One of the investors behind the Hollywood blockbuster comedy “Crazy Rich Asians” is hoping to introduce some changes, including a slightly different title from the book it will be based on, for the upcoming film sequel.
It has earlier been confirmed that the sequel based on the second book in Kwan’s trilogy called “China Rich Girlfriend” (followed by the third, “Rich People Problems”) is already in the works.
As the source material’s title suggests, the movie, which follows the ongoing drama of Rachel Chu and Nick Young’s engagement, is heading to China.
In an interview with the South China Morning Post, Liu Yang, head of the private equity fund China Cultural and Entertainment Fund (CCEF) revealed that she wanted to introduce the global audiences to what the modern Chinese youth culture is all about.
Last year, CCEF purchased a stake in “Crazy Rich Asians” production outfit SK Global, the result of a merger between Ivanhoe Pictures and Hollywood studio Sidney Kimmel Entertainment.
“The sequel will truly come to China, and it has to reflect the new money. The first movie is about old money, the sequel is about new money,” Liu was quoted as saying. “The sequel has to link to the fresh power in China, the new consumption, the new ideas. We may even rename it ‘Shanghai Rich Girlfriends.’”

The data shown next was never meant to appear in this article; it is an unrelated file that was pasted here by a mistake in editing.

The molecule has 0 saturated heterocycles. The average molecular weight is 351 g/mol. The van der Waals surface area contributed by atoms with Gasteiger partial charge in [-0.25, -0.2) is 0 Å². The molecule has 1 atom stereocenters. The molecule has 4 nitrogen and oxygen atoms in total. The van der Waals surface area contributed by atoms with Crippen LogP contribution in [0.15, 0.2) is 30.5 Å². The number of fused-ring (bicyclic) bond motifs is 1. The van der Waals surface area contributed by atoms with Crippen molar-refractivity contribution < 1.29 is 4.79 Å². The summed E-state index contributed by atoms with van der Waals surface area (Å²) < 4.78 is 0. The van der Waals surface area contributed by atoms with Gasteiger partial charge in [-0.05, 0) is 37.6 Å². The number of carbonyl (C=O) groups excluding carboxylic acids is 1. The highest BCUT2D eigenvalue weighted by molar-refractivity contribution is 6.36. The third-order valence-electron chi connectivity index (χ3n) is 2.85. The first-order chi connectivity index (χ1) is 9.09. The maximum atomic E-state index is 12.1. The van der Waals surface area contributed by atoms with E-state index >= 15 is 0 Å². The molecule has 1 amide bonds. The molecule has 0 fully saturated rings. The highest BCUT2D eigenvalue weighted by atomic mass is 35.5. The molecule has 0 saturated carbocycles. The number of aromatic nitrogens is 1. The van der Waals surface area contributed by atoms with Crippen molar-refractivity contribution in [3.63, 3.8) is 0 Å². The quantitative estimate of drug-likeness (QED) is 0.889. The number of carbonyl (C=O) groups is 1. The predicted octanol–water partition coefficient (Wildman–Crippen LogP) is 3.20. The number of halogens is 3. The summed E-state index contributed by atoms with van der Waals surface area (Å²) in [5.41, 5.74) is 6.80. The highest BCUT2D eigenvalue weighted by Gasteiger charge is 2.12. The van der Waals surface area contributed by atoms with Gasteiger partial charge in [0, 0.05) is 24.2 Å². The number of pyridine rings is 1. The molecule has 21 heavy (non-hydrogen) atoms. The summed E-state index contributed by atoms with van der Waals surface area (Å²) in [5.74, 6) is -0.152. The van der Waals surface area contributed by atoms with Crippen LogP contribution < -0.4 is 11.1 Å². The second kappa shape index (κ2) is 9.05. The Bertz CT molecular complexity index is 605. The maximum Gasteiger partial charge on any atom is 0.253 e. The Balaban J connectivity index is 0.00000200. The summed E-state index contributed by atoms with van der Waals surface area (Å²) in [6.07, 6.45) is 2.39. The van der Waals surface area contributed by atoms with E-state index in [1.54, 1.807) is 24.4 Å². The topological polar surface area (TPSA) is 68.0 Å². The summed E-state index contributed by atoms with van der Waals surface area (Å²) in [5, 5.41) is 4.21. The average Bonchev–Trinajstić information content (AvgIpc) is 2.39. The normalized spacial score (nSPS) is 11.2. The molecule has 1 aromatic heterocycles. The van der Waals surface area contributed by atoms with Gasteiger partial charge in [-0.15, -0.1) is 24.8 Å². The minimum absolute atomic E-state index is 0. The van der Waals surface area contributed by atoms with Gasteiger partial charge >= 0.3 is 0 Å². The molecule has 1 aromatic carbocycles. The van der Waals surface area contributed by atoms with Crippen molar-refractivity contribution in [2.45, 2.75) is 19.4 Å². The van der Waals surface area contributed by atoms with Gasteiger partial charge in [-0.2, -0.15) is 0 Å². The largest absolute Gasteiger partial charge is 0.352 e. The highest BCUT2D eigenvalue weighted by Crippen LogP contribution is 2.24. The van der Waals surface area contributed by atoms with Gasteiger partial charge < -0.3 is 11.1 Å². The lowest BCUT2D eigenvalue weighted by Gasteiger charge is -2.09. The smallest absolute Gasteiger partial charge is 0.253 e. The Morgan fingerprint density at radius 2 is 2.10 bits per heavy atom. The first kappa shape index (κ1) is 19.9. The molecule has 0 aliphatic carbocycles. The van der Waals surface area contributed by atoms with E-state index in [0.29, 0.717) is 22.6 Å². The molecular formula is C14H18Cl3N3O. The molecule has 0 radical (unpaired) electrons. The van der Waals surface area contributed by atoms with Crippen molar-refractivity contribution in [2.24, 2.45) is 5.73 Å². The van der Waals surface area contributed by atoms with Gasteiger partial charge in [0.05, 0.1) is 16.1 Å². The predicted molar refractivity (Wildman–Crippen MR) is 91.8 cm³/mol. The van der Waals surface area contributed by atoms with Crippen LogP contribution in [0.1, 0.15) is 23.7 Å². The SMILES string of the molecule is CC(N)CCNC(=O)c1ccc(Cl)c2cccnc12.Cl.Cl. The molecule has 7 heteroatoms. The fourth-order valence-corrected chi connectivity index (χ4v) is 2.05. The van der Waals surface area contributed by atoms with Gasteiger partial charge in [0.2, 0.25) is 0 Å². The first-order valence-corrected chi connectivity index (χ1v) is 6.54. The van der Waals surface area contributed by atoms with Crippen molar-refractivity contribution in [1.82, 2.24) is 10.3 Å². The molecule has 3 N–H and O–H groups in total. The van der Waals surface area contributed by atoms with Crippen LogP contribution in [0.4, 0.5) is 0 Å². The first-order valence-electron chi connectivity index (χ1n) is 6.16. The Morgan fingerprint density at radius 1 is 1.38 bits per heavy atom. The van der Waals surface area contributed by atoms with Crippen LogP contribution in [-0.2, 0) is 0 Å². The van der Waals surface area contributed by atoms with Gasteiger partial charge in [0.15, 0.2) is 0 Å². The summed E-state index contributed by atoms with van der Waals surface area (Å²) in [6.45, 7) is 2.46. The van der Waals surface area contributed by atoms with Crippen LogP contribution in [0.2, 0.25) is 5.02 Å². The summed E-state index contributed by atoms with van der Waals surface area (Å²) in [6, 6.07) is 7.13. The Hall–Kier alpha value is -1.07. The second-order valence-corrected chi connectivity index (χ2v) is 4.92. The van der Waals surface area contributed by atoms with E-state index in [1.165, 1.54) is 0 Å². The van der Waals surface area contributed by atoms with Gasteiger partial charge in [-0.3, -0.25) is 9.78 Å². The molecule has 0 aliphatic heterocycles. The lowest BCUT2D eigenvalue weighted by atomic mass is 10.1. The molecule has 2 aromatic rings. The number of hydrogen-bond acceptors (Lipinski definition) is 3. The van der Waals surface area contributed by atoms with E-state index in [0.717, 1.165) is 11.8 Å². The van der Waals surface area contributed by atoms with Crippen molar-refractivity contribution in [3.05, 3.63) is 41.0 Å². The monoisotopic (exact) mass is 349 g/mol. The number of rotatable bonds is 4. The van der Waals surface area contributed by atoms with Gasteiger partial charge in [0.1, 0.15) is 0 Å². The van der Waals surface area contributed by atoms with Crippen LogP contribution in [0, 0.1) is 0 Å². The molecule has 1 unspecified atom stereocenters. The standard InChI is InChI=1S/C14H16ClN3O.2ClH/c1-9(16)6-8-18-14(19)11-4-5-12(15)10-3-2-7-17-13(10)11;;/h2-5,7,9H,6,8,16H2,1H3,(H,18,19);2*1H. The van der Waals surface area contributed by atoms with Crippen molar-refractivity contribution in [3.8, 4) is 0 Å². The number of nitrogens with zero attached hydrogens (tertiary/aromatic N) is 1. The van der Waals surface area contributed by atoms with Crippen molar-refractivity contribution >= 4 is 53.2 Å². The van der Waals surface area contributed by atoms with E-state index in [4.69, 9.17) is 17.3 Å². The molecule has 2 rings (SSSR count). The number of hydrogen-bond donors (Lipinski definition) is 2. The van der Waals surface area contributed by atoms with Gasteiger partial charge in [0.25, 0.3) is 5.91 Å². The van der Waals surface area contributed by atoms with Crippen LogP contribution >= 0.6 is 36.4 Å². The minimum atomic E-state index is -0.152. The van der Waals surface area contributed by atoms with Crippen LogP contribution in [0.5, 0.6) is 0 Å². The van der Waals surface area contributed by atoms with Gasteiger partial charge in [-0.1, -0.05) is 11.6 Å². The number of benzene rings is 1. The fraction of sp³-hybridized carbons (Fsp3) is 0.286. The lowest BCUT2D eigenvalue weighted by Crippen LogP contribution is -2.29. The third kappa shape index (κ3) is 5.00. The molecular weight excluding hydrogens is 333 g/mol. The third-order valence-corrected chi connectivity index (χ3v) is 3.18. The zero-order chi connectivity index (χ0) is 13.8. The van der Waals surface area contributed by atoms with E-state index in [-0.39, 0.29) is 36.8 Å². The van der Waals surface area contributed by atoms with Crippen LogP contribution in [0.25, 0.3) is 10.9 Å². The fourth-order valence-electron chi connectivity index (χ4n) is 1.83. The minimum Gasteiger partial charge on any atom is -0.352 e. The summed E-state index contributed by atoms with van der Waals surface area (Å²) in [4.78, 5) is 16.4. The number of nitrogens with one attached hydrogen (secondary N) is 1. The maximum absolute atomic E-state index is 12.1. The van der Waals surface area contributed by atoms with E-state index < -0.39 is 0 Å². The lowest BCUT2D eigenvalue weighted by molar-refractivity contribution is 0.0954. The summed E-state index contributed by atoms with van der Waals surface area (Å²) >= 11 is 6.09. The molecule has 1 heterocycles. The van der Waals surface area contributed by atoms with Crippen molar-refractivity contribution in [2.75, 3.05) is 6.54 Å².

According to Liu, she took a “passive role” in the making of the first film but is now poised to be heavily involved in the sequel’s production “right from the conception of the screenplay.”
Liu said she was not that hands-on during the first film as she “was not very interested” in its setting, which is Singapore.
Expectations will be high for the follow-up as the first one has raked in almost $140 million in global box office (behind a $30 million budget) since its release three weeks ago.
Ironically. however, “Crazy Rich Asians” has yet to be shown in China and it is possible that even “Shanghai Rich Girlfriends” may not get to be shown in the country as it limits the number of foreign movies shown in its theaters. Whether Liu’s efforts in highlighting “the new face of China’s wealthy” will make a difference in its chances of breaking the Chinese market is still unknown.
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